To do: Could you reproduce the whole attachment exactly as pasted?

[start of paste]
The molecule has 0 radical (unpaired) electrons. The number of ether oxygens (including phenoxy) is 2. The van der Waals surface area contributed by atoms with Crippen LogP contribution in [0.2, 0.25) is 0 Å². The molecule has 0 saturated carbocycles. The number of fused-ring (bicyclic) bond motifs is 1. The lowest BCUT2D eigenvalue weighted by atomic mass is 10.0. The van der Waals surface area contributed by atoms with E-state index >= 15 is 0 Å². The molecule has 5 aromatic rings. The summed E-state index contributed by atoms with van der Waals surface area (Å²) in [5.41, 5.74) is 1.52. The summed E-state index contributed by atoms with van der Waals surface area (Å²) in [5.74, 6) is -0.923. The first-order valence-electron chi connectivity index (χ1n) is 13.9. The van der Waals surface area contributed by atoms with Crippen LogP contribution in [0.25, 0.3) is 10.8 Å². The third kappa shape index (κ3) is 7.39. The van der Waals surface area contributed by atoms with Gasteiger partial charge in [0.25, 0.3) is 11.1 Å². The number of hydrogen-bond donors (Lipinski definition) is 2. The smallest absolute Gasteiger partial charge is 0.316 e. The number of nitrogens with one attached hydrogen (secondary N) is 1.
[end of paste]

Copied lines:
The molecule has 0 radical (unpaired) electrons. The number of ether oxygens (including phenoxy) is 2. The van der Waals surface area contributed by atoms with Crippen LogP contribution in [0.2, 0.25) is 0 Å². The molecule has 0 saturated carbocycles. The number of fused-ring (bicyclic) bond motifs is 1. The lowest BCUT2D eigenvalue weighted by atomic mass is 10.0. The van der Waals surface area contributed by atoms with E-state index >= 15 is 0 Å². The molecule has 5 aromatic rings. The summed E-state index contributed by atoms with van der Waals surface area (Å²) in [5.41, 5.74) is 1.52. The summed E-state index contributed by atoms with van der Waals surface area (Å²) in [5.74, 6) is -0.923. The first-order valence-electron chi connectivity index (χ1n) is 13.9. The van der Waals surface area contributed by atoms with Crippen LogP contribution in [0.25, 0.3) is 10.8 Å². The third kappa shape index (κ3) is 7.39. The van der Waals surface area contributed by atoms with Gasteiger partial charge in [0.25, 0.3) is 11.1 Å². The number of hydrogen-bond donors (Lipinski definition) is 2. The smallest absolute Gasteiger partial charge is 0.316 e. The number of nitrogens with one attached hydrogen (secondary N) is 1.